Evaluating states to invest in is not an easy thing. There are many factors to consider before investing in anything. This article endorses Delaware for the strength of the local economy and the role of state government in business. More than half a million business entities have their legal home in Delaware including more than 50% of all U.S. publicly-traded companies and 60% of the Fortune 500. Businesses choose Delaware because the state provide a complete package of incorporation services including modern and flexible corporate laws, our highly-respected Court of Chancery, a business-friendly State Government, and the customer service oriented Staff of the Delaware Division of Corporations. 1. Flexible Laws Delaware’s General Corporation Law has the most advanced and flexible business formation statutes in the United States. It is designed to provide maximum flexibility in the structuring of business entities and the allocation of rights and duties among founders and shareholders.
2. Reliable Court System If you do end up going to court to settle a dispute, Delaware’s Court of Chancery uses judges instead of juries. I don’t know about you, but I’d rather place my startup company’s legal fate in the hands of a well-trained expert than people whose legal experience consists of The People’s Court and Law and Order re-runs.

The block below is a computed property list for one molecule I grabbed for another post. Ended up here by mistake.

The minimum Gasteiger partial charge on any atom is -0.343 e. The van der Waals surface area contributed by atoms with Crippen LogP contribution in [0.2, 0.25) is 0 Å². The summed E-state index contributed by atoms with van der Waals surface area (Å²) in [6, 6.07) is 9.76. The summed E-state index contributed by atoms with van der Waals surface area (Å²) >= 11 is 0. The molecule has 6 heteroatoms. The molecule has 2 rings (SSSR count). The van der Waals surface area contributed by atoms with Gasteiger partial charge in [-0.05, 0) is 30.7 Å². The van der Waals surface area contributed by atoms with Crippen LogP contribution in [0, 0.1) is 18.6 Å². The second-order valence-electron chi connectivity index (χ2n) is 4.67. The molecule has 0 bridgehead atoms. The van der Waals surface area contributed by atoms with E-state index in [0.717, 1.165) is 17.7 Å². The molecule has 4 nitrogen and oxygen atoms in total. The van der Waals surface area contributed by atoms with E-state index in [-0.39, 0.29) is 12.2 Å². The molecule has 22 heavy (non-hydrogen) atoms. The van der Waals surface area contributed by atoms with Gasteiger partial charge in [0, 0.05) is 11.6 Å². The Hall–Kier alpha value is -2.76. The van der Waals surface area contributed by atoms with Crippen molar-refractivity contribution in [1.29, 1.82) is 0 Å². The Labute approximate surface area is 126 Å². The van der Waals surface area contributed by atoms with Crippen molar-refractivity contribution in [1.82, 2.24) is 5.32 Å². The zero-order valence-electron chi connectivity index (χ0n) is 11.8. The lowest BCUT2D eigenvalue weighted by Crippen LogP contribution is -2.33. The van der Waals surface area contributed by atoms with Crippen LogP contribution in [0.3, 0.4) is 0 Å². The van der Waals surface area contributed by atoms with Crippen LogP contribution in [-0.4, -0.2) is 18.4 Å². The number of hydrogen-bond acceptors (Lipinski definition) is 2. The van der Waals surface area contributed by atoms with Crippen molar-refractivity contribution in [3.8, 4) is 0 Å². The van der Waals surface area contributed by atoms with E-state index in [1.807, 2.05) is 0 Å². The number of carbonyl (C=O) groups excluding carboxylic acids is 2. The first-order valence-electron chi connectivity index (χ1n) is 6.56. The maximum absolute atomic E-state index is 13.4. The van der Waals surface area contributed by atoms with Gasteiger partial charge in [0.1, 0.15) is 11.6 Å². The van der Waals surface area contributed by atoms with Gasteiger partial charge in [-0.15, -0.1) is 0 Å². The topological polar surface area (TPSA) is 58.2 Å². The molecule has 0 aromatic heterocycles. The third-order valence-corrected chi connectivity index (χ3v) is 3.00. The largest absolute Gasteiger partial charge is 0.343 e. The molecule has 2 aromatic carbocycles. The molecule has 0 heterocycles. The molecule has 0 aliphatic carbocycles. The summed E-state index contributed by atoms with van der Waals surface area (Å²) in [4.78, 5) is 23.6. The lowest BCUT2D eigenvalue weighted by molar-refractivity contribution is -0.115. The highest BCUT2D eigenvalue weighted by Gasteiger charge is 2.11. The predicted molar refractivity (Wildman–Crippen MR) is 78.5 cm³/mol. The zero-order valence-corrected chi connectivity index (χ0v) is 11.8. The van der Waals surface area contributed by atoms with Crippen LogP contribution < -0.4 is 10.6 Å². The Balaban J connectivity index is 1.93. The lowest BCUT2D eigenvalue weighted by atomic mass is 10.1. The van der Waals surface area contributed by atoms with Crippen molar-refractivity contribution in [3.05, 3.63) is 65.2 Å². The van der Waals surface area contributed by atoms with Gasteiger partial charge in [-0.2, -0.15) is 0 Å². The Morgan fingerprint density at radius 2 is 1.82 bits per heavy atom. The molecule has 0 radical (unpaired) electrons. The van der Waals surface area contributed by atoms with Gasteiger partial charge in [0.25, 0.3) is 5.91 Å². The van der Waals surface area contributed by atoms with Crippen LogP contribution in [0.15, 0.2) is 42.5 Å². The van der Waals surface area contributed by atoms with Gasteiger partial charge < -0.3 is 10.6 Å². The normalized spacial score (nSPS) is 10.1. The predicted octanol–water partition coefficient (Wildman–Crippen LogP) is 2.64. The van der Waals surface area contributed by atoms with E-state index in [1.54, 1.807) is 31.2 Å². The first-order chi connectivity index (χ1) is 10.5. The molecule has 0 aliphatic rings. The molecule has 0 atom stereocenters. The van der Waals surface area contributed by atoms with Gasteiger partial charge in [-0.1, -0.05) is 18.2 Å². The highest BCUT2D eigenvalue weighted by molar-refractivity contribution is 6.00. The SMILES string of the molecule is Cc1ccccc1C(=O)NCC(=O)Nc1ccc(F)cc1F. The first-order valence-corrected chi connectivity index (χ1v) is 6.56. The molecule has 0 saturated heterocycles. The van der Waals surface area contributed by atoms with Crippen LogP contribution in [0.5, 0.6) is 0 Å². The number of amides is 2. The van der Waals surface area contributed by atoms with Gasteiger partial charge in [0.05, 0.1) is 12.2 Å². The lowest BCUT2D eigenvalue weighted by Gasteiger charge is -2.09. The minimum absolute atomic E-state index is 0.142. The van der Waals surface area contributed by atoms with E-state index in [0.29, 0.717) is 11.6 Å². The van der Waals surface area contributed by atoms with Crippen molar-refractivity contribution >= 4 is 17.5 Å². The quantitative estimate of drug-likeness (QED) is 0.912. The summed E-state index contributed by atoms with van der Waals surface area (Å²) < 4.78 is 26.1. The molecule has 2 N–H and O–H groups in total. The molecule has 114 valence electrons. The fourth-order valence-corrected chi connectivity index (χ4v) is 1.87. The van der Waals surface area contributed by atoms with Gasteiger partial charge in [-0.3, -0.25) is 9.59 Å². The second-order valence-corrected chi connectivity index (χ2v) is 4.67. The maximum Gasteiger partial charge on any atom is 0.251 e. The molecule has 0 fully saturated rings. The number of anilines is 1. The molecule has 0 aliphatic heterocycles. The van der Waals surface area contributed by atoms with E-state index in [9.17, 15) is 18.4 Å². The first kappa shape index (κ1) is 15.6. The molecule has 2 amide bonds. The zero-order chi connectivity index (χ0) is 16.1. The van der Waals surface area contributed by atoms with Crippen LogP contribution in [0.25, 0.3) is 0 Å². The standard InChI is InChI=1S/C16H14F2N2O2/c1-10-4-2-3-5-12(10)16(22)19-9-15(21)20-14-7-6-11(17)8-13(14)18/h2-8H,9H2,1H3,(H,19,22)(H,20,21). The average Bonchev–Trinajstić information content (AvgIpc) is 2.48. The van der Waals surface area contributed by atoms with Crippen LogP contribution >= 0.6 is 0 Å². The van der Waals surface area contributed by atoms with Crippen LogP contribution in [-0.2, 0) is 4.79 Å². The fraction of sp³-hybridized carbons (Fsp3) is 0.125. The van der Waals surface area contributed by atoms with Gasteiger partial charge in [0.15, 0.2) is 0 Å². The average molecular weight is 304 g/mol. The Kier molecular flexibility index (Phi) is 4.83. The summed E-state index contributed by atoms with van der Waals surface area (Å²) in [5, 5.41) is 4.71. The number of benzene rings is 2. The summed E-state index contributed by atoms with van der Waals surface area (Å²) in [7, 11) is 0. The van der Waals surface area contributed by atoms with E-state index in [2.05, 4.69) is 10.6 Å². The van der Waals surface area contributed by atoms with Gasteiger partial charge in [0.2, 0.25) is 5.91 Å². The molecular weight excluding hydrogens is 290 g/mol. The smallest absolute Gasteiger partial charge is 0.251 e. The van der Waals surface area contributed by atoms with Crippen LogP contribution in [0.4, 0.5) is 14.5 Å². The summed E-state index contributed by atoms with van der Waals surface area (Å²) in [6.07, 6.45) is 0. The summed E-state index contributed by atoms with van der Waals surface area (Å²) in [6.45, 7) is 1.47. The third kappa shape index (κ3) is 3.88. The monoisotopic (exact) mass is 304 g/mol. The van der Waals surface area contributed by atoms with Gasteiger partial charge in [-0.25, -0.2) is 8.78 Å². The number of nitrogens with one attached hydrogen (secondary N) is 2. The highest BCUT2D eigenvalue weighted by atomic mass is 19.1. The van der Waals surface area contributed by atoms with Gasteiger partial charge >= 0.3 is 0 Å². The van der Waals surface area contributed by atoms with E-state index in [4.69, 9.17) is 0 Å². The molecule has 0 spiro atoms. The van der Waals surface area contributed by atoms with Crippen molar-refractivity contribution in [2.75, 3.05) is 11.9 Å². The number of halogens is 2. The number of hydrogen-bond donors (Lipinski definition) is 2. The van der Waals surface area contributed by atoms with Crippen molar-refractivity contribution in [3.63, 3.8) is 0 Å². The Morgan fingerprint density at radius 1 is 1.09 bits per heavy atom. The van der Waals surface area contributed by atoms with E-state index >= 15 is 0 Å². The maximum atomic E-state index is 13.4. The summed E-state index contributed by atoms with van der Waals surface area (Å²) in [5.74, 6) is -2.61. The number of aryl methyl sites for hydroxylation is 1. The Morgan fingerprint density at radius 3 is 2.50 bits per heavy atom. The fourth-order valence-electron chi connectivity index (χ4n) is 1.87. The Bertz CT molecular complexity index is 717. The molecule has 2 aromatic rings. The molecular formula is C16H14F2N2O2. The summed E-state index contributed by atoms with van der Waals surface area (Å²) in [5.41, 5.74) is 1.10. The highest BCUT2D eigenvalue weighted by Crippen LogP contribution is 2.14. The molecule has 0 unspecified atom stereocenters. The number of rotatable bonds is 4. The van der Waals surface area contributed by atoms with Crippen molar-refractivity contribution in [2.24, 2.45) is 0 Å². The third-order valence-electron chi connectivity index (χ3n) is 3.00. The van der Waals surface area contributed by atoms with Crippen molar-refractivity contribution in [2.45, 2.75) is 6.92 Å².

3. Precedence = Less Litigation Since judges are used, decisions are issued as written opinions that your startup company can rely on. Thus, most Delaware corporations do not end up litigating disputes because their professional advisers examine these published opinions and construct deals to avoid lawsuits.
4. It’s a Value Proposition Fees for Delaware formations are modest, compared not only to international venues, but also to other states.
Ownership does not need to be disclosed to the state: This assures that if you choose, the identity of the shareholders, officers and directors is not a matter of public record. In our world of constantly diminished privacy this is a valuable consideration.
No disclosure of ownership transfer: Sales of non publicly traded entities can be conducted privately.
Minimal disclosure and reporting requirements: When initial filings are done, officers and directors are not listed. In subsequent filings, officers and directors may be disclosed in corporate filings. With limited liability companies all documents may be signed simply by an “authorized person.”
For your Incorporation, Virtual Office, Banking, and Merchant Service Needs please visit www.incplan.net.